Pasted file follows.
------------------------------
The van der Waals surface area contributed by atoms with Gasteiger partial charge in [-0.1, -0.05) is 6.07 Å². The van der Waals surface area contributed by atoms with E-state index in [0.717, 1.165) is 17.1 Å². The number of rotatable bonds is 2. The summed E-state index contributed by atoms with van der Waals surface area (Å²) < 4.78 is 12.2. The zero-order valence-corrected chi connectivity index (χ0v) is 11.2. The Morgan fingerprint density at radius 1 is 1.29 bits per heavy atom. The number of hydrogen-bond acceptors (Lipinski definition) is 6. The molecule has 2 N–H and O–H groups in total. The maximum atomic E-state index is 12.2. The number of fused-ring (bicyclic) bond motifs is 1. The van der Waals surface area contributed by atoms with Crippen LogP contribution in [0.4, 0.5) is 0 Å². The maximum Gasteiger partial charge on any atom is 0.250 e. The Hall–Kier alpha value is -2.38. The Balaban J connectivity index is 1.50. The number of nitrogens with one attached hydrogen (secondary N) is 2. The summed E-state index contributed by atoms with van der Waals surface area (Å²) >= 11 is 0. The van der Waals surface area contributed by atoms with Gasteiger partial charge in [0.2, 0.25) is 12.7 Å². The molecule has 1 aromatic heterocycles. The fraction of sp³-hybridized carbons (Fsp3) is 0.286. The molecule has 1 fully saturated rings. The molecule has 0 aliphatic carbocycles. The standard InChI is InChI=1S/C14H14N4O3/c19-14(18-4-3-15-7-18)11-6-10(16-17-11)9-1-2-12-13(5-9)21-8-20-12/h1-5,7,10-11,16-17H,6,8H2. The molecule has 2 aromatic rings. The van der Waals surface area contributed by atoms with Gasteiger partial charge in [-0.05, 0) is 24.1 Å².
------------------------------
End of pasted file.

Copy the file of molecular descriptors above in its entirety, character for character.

The van der Waals surface area contributed by atoms with Gasteiger partial charge in [-0.1, -0.05) is 6.07 Å². The van der Waals surface area contributed by atoms with E-state index in [0.717, 1.165) is 17.1 Å². The number of rotatable bonds is 2. The summed E-state index contributed by atoms with van der Waals surface area (Å²) < 4.78 is 12.2. The zero-order valence-corrected chi connectivity index (χ0v) is 11.2. The Morgan fingerprint density at radius 1 is 1.29 bits per heavy atom. The number of hydrogen-bond acceptors (Lipinski definition) is 6. The molecule has 2 N–H and O–H groups in total. The maximum atomic E-state index is 12.2. The number of fused-ring (bicyclic) bond motifs is 1. The van der Waals surface area contributed by atoms with Crippen LogP contribution in [0.4, 0.5) is 0 Å². The maximum Gasteiger partial charge on any atom is 0.250 e. The Hall–Kier alpha value is -2.38. The Balaban J connectivity index is 1.50. The number of nitrogens with one attached hydrogen (secondary N) is 2. The summed E-state index contributed by atoms with van der Waals surface area (Å²) >= 11 is 0. The van der Waals surface area contributed by atoms with Gasteiger partial charge in [0.2, 0.25) is 12.7 Å². The molecule has 1 aromatic heterocycles. The fraction of sp³-hybridized carbons (Fsp3) is 0.286. The molecule has 1 fully saturated rings. The molecule has 0 aliphatic carbocycles. The standard InChI is InChI=1S/C14H14N4O3/c19-14(18-4-3-15-7-18)11-6-10(16-17-11)9-1-2-12-13(5-9)21-8-20-12/h1-5,7,10-11,16-17H,6,8H2. The molecule has 2 aromatic rings. The van der Waals surface area contributed by atoms with Gasteiger partial charge in [-0.05, 0) is 24.1 Å².